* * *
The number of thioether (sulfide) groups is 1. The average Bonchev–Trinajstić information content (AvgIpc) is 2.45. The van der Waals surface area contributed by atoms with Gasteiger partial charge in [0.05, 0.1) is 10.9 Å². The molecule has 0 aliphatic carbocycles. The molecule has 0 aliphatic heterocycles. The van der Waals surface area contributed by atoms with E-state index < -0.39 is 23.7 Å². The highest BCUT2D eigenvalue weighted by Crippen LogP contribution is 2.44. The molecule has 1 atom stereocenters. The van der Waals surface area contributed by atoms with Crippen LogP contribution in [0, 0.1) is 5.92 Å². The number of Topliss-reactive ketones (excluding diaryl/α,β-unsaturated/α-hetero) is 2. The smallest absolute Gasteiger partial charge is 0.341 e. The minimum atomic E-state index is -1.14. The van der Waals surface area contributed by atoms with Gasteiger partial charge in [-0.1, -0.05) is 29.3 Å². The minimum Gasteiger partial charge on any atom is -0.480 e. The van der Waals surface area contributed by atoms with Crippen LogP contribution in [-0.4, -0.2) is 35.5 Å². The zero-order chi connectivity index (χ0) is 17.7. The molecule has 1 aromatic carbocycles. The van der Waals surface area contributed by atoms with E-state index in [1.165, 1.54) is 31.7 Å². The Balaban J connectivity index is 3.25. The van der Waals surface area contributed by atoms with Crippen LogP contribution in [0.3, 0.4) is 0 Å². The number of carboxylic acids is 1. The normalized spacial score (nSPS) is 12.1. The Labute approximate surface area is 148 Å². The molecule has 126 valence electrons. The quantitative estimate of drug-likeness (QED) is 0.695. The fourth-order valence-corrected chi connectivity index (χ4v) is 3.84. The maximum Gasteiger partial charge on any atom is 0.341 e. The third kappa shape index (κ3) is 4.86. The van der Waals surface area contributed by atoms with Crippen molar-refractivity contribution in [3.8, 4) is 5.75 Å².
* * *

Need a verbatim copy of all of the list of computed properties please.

The number of thioether (sulfide) groups is 1. The average Bonchev–Trinajstić information content (AvgIpc) is 2.45. The van der Waals surface area contributed by atoms with Gasteiger partial charge in [0.05, 0.1) is 10.9 Å². The molecule has 0 aliphatic carbocycles. The molecule has 0 aliphatic heterocycles. The van der Waals surface area contributed by atoms with E-state index < -0.39 is 23.7 Å². The highest BCUT2D eigenvalue weighted by Crippen LogP contribution is 2.44. The molecule has 1 atom stereocenters. The van der Waals surface area contributed by atoms with Crippen LogP contribution in [0, 0.1) is 5.92 Å². The number of Topliss-reactive ketones (excluding diaryl/α,β-unsaturated/α-hetero) is 2. The smallest absolute Gasteiger partial charge is 0.341 e. The minimum atomic E-state index is -1.14. The van der Waals surface area contributed by atoms with Gasteiger partial charge in [-0.1, -0.05) is 29.3 Å². The minimum Gasteiger partial charge on any atom is -0.480 e. The van der Waals surface area contributed by atoms with Crippen LogP contribution in [-0.4, -0.2) is 35.5 Å². The zero-order chi connectivity index (χ0) is 17.7. The molecule has 1 aromatic carbocycles. The van der Waals surface area contributed by atoms with E-state index in [1.165, 1.54) is 31.7 Å². The Balaban J connectivity index is 3.25. The van der Waals surface area contributed by atoms with Crippen LogP contribution in [0.3, 0.4) is 0 Å². The number of carboxylic acids is 1. The normalized spacial score (nSPS) is 12.1. The Labute approximate surface area is 148 Å². The molecule has 126 valence electrons. The quantitative estimate of drug-likeness (QED) is 0.695. The fourth-order valence-corrected chi connectivity index (χ4v) is 3.84. The maximum Gasteiger partial charge on any atom is 0.341 e. The third kappa shape index (κ3) is 4.86. The van der Waals surface area contributed by atoms with Crippen molar-refractivity contribution in [3.8, 4) is 5.75 Å².